name typeless [boolean] capability name is present [true]
nameTvalue capability (name, T) has value value
name@ no capability name exists
nameT@ capability (name, T) does not exist
Names consist of one or more characters. Names may contain any character
except `:', but it's usually best to restrict them to the printable
characters and avoid use of graphics like `#', `=', `%', `@', etc.
Types are single characters used to separate capability names from their
associated typed values. Types may be any character except a `:'.
Typically, graphics like `#', `=', `%', etc. are used. Values may be any
number of characters and may contain any character except `:'.
CAPABILITY DATABASE SEMANTICS
Capability records describe a set of (name, value) bindings. Names may
have multiple values bound to them. Different values for a name are
distinguished by their types. cgetcap() will return a pointer to a value
of a name given the capability name and the type of the value.
The types `#' and `=' are conventionally used to denote numeric and
string typed values, but no restriction on those types is enforced. The
functions cgetnum() and cgetstr() can be used to implement the
traditional syntax and semantics of `#' and `='. Typeless capabilities
are typically used to denote boolean objects with presence or absence
indicating truth and false values respectively. This interpretation is
conveniently represented by:
(getcap(buf, name, ':') != NULL)
A special capability, "tc=name", is used to indicate that the record
specified by name should be substituted for the "tc" capability. "tc"
capabilities may interpolate records which also contain "tc" capabilities
and more than one "tc" capability may be used in a record. A "tc"
expansion scope (i.e. where the argument is searched for) contains the
file in which the "tc" is declared and all subsequent files in the file
csetexpandtc() can be used to control if "tc" expansion is performed or
When a database is searched for a capability record, the first matching
record in the search is returned. When a record is scanned for a
capability, the first matching capability is returned; the capability
":nameT@:" will hide any following definition of a value of type T for
name; and the capability ":name@:" will prevent any following values of
name from being seen.
These features combined with "tc" capabilities can be used to generate
variations of other databases and records by either adding new
capabilities, overriding definitions with new definitions, or hiding
following definitions via `@' capabilities.
example|an example of binding multiple values to names:\
The capability foo has two values bound to it (bar of type `%' and blah
of type `^') and any other value bindings are hidden. The capability abc
also has two values bound but only a value of type `$' is prevented from
being defined in the capability record more.
new|new_record|a modification of "old":\
old|old_record|an old database record:\
The records are extracted by calling cgetent() with file1 preceding
file2. In the capability record new in file1, "fript=bar" overrides the
definition of "fript=foo" interpolated from the capability record old in
file2, "who-cares@" prevents the definition of any who-cares definitions
in old from being seen, "glork#200" is inherited from old, and blah and
anything defined by the record extensions is added to those definitions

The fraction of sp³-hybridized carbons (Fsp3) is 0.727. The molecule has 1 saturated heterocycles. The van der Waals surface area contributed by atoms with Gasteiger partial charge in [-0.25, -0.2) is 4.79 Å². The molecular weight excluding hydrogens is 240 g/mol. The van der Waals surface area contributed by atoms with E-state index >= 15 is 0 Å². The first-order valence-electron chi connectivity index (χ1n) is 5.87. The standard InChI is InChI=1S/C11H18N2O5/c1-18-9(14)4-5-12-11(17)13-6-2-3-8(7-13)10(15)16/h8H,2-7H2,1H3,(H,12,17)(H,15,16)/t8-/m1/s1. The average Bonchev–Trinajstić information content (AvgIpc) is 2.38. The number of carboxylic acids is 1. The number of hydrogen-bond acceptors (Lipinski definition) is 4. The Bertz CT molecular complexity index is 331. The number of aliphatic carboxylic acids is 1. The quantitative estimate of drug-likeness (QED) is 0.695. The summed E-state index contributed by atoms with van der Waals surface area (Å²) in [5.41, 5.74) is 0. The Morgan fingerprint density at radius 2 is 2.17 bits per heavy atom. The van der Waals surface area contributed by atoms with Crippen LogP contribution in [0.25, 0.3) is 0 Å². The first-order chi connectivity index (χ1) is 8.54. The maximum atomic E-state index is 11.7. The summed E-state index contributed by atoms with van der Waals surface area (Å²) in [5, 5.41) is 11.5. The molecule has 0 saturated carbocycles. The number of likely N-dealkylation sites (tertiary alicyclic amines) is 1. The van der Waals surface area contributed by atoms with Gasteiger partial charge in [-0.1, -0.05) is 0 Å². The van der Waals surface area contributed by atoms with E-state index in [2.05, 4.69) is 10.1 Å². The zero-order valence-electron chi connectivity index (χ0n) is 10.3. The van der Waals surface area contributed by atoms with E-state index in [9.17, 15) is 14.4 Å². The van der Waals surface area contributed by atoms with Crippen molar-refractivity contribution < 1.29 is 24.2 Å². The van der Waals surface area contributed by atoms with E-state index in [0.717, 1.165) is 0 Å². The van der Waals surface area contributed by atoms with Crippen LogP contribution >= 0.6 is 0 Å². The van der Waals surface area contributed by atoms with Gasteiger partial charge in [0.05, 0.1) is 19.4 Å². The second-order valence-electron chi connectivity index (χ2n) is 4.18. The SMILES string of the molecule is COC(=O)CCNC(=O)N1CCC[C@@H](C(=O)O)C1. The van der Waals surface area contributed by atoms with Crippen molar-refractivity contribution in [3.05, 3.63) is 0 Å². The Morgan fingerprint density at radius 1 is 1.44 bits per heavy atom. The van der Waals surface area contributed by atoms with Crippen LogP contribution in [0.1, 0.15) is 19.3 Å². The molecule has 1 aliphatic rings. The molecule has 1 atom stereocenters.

in old. Note that the position of the "fript=bar" and "who-cares@"
definitions before "tc=old" is important here. If they were after, the
definitions in old would take precedence.
CGETNUM AND CGETSTR SYNTAX AND SEMANTICS
Two types are predefined by cgetnum() and cgetstr():
name#number numeric capability name has value number
name=string string capability name has value string
name#@ the numeric capability name does not exist
name=@ the string capability name does not exist
Numeric capability values may be given in one of three numeric bases. If
the number starts with either `0x' or `0X' it is interpreted as a
hexadecimal number (both upper and lower case a-f may be used to denote
the extended hexadecimal digits). Otherwise, if the number starts with a
`0' it is interpreted as an octal number. Otherwise the number is
interpreted as a decimal number.
String capability values may contain any character. Non-printable ASCII
codes, new lines, and colons may be conveniently represented by the use
of escape sequences:
^X ('X' & 037) control-X
\b, \B (ASCII 010) backspace
\t, \T (ASCII 011) tab
\n, \N (ASCII 012) line feed (newline)
\f, \F (ASCII 014) form feed
\r, \R (ASCII 015) carriage return
\e, \E (ASCII 027) escape
\c, \C (:) colon
\\ (\) back slash
\^ (^) caret
\nnn (ASCII octal nnn)
A `\' followed by up to three octal digits directly specifies the numeric
code for a character. The use of ASCII NULs, while easily encoded,
causes all sorts of problems and must be used with care since NULs are
typically used to denote the end of strings; many applications use `\200'
to represent a NUL.
cgetent(), cgetset(), cgetmatch(), cgetnum(), cgetstr(), cgetustr(),
cgetfirst(), and cgetnext() return a value greater than or equal to 0 on
success and a value less than 0 on failure. cgetcap() returns a
character pointer on success and a NULL on failure.
cgetclose(), cgetent(), cgetfirst(), and cgetnext() may fail and set
errno for any of the errors specified for the library functions:
fopen(3), fclose(3), open(2), and close(2).
cgetent(), cgetset(), cgetstr(), and cgetustr() may fail and set errno as
[ENOMEM] No memory to allocate.
Colons (`:') can't be used in names, types, or values.
There are no checks for "tc=name" loops in cgetent().
The buffer added to the database by a call to cgetset() is not unique to
the database but is rather prepended to any database used.
NetBSD 6.1.5 February 1, 2008 NetBSD 6.1.5